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Before I get started, I am a software developer and I have extremely limited knowledge of circuitry, so please be gentle.

In it's most basic form, I guess my question is, how can I wire up a SPDT switch so that when I change its position, a signal is sent to my Mac running OS X as an input device? I want to build a panel of switches for use with a flight simulator (X-Plane 10) running on my Mac.

Originally, I planned on purchasing this:Desktop Aviator Model 2237. I would then solder a number of switches onto the circuit board and when I flicked a switch, the processor would recognise the change and send a 1/4 second signal to my Mac, which would be picked up and used as an input into my flight simulator to flick that particular switch in the simulated world. The end product would end up looking something like this: Desktop Aviator Model 2620. Unfortunately, the circuit board is not compatible with Mac OS.

Is there a way I can buy (or create) something similar that will work with my Mac?

I have had a look at a few other questions on here and found

electronics.stackexchange.com/questions/74/pic-microcontroller-programming-on-mac-os-x

most relevant, but not particularly helpful. (Sorry, can't post more than 2 links with my lack of rep on this site). One of the answers to that question referenced this product:

www.teammojo.org/PICkit/pickit1.html

, but I am not sure if this is what I am looking for (as in, I don't understand what it does). As I said, I am absolute beginner and I understand that the Mac side of things isn't particularly well documented. My initial Google searches just returned a heap of OS X Cocoa code for programmatic switches.

Are there any tutorials or articles that might point me in the right direction?

Thanks a lot in advance.

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    \$\begingroup\$ How many switches do you need? What is your flight simulator software? Specifically, how does it expect to get information from switches? There are many, many possible hardware solutions, but the constraint is the software that you need to talk to. Without that information, we are just guessing. \$\endgroup\$ – gbulmer Jan 20 '16 at 11:00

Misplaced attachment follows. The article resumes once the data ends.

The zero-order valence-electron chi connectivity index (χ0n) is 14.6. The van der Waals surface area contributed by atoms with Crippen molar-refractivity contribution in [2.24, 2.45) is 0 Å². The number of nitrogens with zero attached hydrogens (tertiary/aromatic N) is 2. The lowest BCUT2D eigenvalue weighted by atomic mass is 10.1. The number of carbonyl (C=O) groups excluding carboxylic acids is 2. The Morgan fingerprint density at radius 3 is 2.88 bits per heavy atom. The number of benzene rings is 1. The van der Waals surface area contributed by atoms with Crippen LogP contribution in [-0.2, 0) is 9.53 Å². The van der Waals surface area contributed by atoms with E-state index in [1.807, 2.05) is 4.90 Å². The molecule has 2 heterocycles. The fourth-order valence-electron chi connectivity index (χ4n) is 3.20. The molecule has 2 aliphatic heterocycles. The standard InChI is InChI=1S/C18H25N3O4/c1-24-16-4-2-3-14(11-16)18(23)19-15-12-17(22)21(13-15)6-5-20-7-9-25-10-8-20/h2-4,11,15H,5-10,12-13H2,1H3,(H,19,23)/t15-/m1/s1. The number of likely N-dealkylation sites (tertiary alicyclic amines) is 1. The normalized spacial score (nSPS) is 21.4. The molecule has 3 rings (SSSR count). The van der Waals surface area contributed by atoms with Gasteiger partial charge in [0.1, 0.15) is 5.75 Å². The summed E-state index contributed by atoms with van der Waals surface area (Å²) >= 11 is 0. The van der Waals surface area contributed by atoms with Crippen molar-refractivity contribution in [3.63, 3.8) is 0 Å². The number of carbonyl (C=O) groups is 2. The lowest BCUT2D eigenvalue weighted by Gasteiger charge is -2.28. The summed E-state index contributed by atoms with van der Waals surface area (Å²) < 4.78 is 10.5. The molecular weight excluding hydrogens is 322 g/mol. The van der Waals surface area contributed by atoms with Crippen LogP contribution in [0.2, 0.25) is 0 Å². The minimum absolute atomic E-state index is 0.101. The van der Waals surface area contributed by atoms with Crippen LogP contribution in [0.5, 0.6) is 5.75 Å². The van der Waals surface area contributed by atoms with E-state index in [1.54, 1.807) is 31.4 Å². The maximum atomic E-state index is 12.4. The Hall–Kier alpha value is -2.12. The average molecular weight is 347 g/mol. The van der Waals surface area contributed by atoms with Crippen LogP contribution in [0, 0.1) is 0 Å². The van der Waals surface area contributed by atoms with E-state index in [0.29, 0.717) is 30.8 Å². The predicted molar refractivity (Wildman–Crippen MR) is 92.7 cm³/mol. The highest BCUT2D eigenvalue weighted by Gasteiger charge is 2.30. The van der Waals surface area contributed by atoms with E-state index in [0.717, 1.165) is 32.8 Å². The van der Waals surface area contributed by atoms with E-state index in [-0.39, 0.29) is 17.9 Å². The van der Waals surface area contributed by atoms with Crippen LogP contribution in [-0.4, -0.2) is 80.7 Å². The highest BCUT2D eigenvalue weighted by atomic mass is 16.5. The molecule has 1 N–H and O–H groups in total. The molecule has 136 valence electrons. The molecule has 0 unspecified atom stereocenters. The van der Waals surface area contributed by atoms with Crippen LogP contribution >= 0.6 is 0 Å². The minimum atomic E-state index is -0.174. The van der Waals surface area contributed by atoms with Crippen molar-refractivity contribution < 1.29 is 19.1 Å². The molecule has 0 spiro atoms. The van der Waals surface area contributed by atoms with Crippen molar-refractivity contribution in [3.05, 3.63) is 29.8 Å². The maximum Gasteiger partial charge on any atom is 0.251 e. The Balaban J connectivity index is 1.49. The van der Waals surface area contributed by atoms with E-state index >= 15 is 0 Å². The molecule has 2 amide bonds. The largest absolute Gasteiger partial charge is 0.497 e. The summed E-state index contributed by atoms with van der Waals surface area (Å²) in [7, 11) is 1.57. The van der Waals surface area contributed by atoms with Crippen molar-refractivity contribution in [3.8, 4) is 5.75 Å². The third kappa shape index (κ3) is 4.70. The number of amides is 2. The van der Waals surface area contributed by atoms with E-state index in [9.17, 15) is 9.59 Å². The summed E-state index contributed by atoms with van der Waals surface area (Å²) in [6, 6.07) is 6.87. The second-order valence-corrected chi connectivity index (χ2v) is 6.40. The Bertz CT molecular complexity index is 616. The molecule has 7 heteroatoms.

• \$\begingroup\$ As I've mentioned, it is X-Plane 10. What additional info do you require about the software? And about a dozen switches would be great but I guess as many as possible. The software recognises inputs the same way it recognises pressing a button on a joystick. I guess ultimately if I could make a device that is registered like a gaming joystick with buttons that would be great. \$\endgroup\$ – Matt Kelly Jan 21 '16 at 9:58
  • \$\begingroup\$ Why do you say "Unfortunately, the circuit board is not compatible with Mac OS"? What evidence is their? That raises alarm bells for me because a Mac supports standard USB devices. I'd like you to find out how the X-Plane 10 software interfaces with switches. For example, does a switch box that works look like a common USB device, e.g. CDC serial, or HID? If it isn't a common USB device, what is it? Making a USB serial is much easier than other USB devices. \$\endgroup\$ – gbulmer Jan 21 '16 at 17:32
  • \$\begingroup\$ I apologise if I've offended you, that was not my intention. As I mentioned, I have very limited experience with electronics, could you please explain what you mean by CDC serial and HID? I was told by the manufacturer that the product is not compatible with Mac. That is all I have to go on. I was hoping someone on here might be able to point me in the right direction to answer some of my questions, but now I just have more. All I know is that X-Plane recognises input from USB joysticks and the buttons on them. Could you please explain in laymans terms what further information you need? \$\endgroup\$ – Matt Kelly Jan 22 '16 at 4:38
  • \$\begingroup\$ I am not offended. However, you seem to be missing a lot of crucial information, at least from your question. The fact that the software recognises a USB joystick (which may look like a mouse), and some buttons, doesn't mean that the game is prepared to receive switch information. What causes you to believe that the game, when running on Max OS X, can receive switch information from a hardware device? \$\endgroup\$ – gbulmer Jan 23 '16 at 5:05
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Wiring up lots of switches is easy.